Over the past 3 weeks I’ve been hard at work building my new keezer. With the help of two fellow homebrewers, lots of research, and some personal initiative I was able to get it done much quicker than I anticipated. Though I must admit there were some bumps along the way in terms some of the cosmetic touch ups that were made along the way and my amateur DIY skills ; overall I’m happy with the way my new keezer functions and looks. Before I get started with documenting my building process here on thebrewedpalate.com I should point out two key pieces of information. The first is that although a lot of my aesthetics choices were my own; my initial design and building process were both taken from a video/article that I found on billybrew.com (note: his video/article is in a step by step format) . The second is that I’ve split the build into 5 stages or “days” so that it’ll be easier to follow. Below you’ll see a picture that you can click to watch that “day”‘s video and also read a text version of what I accomplished each “day” and what obstacles I faced at each stage of the build. I hope you find this post useful in building and or expanding your own keezer or kegerator.
Parts List (prices not listed due to their variation between stores and websites):
Collar and Lid
- Freezer: GE FCM7SUWW (from Home Depot)
- Temperature Controller: I built an STC-1000 controller, but there are other options that are easier yet more expensive.
- 10 ft. 2″ x 6″ pine (inner collar)
- 8 ft 1″ x 10″ red oak (outer collar) – Note: you can use 1″ x 8″
- 8 ft 1″ x 4″ red oak or another hard wood (not sure what type mine is) – lid border
- 37″ W x 20.5″ birch wood sheet (lid cover)
- 3 1/8″ thick by 20.5″ long in ply wood (spacers for birch)
- Wood Glue (1 bottle)
- Wood Stain of your Choice (1 jar)
- Minwax Semi-Gloss Spar Varnish (1 8oz can)
- Minwax Pre-Stain Wood Conditioner (1 jar)
- Sponge Rubber Weatherstrip
- 1/4″-20 x 3″ Brass Bolts (12 total)
- Washers (12 total)
- Nuts (12 total)
- Gusset Angle Brackets (4 total)
- 1.25″ Wood Screws (8 total)
- 1.5″ Wood Screws (16 total)
- 2 brass handles for lid (must screw in from the front)
See below for the keg / CO2 system parts list
Day One: Building and attaching the inner and outer collars
A week or so after the chest freezer was delivered I rented a Zipcar and went to Home Depot to purchase all the materials that I’d need for the collar. I spent the money on the car rental so that when my friend Henrik (a fellow member of the New York City Homebrewers Guild) came over with his tools a couple days later I’d be ready to get rolling with the build. Upon his arrival we took measurements, cut the wood for the inner collar, assembled it with the gusset angle brackets and 1.25″ wood screws, and made sure it fit flush on top of the freezer. After deciding not to mess with a miter saw that I borrowed my friend Stephen (see Day 2), we took measurements for the outer collar, cut the oak, and attached it to the inner collar using the bolts, nuts, and washers. Once that was done we realized that our not-so-straight cuts of the red oak resulted in the collar fitting back on the freezer a bit more snug than we hoped and that I’d have to sand the front corners of the outer collar to even out its 3 pieces out ( two sides and front). Henrik recommended that I use wood filler once I was finished sanding to fill in the space between the boards, but doing so backfired because it kept cracking whenever I moved or drilled into the collar and wasn’t to easy to sand before I stained the collar (day 4). Overall, day one was a success and I was happy to get off to a good start.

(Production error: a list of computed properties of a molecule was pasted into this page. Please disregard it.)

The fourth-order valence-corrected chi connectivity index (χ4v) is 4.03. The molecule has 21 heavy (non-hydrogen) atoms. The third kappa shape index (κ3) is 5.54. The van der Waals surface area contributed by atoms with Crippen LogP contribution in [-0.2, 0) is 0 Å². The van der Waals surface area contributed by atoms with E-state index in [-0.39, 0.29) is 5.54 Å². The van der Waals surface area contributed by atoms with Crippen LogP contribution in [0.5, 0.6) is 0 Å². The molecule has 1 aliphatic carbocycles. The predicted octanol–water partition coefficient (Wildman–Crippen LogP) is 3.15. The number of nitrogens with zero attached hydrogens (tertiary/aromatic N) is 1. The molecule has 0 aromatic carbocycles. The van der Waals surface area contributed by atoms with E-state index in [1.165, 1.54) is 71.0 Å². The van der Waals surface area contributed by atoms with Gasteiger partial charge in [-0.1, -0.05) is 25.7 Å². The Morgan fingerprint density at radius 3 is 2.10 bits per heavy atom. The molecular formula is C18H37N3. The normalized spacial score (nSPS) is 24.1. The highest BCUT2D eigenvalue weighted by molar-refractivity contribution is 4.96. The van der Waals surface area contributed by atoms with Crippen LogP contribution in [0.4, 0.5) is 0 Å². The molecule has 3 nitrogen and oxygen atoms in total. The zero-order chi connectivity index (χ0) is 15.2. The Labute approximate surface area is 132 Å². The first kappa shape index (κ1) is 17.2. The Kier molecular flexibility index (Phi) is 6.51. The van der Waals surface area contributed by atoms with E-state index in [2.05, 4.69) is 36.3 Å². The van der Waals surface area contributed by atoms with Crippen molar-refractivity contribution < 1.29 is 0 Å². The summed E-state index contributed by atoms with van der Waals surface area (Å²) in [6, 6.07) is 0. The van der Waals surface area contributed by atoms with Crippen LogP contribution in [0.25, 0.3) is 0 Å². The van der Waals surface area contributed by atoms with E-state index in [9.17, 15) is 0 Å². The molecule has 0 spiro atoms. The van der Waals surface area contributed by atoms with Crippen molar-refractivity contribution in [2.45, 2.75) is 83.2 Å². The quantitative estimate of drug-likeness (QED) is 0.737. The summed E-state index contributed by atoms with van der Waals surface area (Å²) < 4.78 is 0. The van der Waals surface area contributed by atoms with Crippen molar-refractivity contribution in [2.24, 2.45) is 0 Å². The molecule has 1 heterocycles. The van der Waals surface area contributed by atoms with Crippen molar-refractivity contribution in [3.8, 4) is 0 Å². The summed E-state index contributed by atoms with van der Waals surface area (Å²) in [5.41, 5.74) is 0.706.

Day 2: Covering the freezer lid with wood
Over the following weekend I sanded the collar to even out the un-even corners of the outer collar. Then on Monday Stephen came over with his tools and a 7ft long piece of hard wood to make the border for the lid. After reattaching and measuring the lid we decided that we’d use his miter saw to cut the border wood at 45 degree angles and then attach the 3 resulting pieces to the lid with my leftover wood screws. In order to do so we first used a wide drill bit to create divots for counter sinking the screws and drilled pilot holes to make sure that the screws would go through both the wood and freezer lid. We then screwed the wood onto the lid and made sure that the lid opened with the attached wood on it. We also sanded the corners and filled them and the screw divots in with wood filler. Before he left Stephen and I glued down 3 1/8″ thick pieces on top of the lid in order to ensure that the birch wood (which I purchased later that day) would go over the lid’s plastic edges…After a quick late lunch I went to a local hardware store and bought the birch wood sheet because it was smoother and better looking than regular ply wood. My initial plan for the birch was to use bolts to attach it to the lid, but upon returning home and test fitting it on the lid I realized that it didn’t need bolts and that I could get away with gluing it down. So that’s what I did….
Day 3: Drilling the hole for the future taps / faucets